Violence Against Women Rife in Romania
“Sexual violence is swept under the rug” as the systems are failing women.
As we enter into this year’s 16 Days of Activism Against Gender-Based Violence, we’re putting a spotlight on what’s happening in the regions where Women’s March Global chapters are based.
We start our journey in Romania, where a horrifying 34,798 cases of domestic abuse were recorded by the police between January and September 2020. A country already struggling with creeping “anti-gender” ultraconservativism and persistent gender inequalities has been hit hard by the added challenges brought into the mix by the pandemic.
From a spike in domestic violence figures to some victim support centers in the country refusing to house victims due to the risk of spreading the virus, Romania is experiencing the symptoms of the pandemic that are hitting women the hardest around the globe. How have public authorities been responding to these intensifying threats for women in the country? According to Women’s March Bucharest:
“The National Committee for Emergency Situations, that has become some kind of God during the state of emergency, has taken zero measures for the gender-based violence victims during the pandemic.” — Women’s March Bucharest
But Romania’s fight for gender equality certainly didn’t start during the pandemic. The obstacles run much deeper than that, and Women’s March Bucharest has been fighting for change for some time now.
A New Law from the “Middle Ages”
Back in June, the Romanian Parliament adopted an amendment to the National Education Law that prohibits the provision of information on gender, gender equality, and gender identity in educational spaces.
It outlaws what they view as “sex proselytism” in favour of so-called “gender ideology,” insisting that only biological sex actually exists, and that gender is, in fact, no more than an ideological invention.
This silencing of modern gender and sexuality education has a detrimental impact on comprehensive sex education, transgender peoples’ rights, and women’s rights and empowerment more generally.
There have been mass protests and flash mobs in response to the new law. The National Alliance of Student Organisations in Romania and the National Council of Students also launched a petition, urging President Klaus Iohannis to reject the law, arguing that it would ‘send education in Romania back to the Middle Ages.’ Nearly 30,000 signatures were collected in the first 24 hours.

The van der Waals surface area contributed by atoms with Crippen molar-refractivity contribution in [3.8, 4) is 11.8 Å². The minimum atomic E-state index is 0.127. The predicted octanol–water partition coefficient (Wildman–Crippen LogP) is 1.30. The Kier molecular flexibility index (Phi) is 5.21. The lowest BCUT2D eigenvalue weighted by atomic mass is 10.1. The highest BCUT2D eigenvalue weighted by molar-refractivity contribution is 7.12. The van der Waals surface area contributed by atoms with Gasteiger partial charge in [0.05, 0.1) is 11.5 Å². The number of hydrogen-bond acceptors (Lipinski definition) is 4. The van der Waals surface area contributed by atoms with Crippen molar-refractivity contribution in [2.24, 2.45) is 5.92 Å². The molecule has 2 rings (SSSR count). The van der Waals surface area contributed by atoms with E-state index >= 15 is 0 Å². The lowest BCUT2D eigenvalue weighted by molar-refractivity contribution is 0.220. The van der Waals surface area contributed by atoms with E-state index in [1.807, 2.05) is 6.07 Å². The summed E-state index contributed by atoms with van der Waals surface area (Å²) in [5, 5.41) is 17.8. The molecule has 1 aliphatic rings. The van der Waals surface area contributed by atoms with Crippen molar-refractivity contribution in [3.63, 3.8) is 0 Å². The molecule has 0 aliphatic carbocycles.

Gender-based violence was already a serious problem in Romania, and the onslaught of restrictions due to Covid-19 made matters worse this year. But Women’s March Bucharest emphasises that the issue of gender-based violence runs deep in Romania — pandemic aside. Daniela Draghici, on behalf of Women’s March Bucharest commented:
‘Sexual violence is swept under the rug. Victims are horrified when they have to talk about that before a court, or in front of friends or specialists.’ — Women’s March Bucharest
That being said, 71% of young people in rural Romania still report violence in their schools, suggesting that even these shocking figures aren’t the full story. On top of that, here’s a rundown of the types of violence still recorded by the emergency service in this time period, despite the widespread fear of reporting violence:
• 596 cases of verbal violence;
• 778 cases of psychological violence;
• 772 cases of physical violence;
• 28 cases of sexual violence;
• 36 cases of economic violence;
• 46 cases of social violence;
• 3 cases of cyber violence.
(*Several types of violence are usually reported during one call.)
The Bottom Line
We must use the setbacks from 2020 as a trigger to call for radical change in the way we are working to end violence against women.
2020 has been an incredibly challenging year in various ways — but perhaps most notably in the way in which it has amplified existing inequalities and injustices, by intensifying the struggles of so many women and non-gender conforming people around the world. We are calling for a wake-up call: we hope that governments and citizens alike can open their eyes to the violence that so many people face — often behind closed doors — and take necessary action.
We stand with all women and allies worldwide and hope that together, as a global collective, we can support each other to ensure that women everywhere are supported and heard — as our specific challenges make up the global fight that we are all a part of.
We would like to use this campaign to amplify what is happening on the ground around the world — but we need you!
Please fill out this short form to let us know what you need our global audience to know about gender-based violence where you are located.
#OrangeTheWorld #EndViolenceAgainstWomen womensmarchglobal.org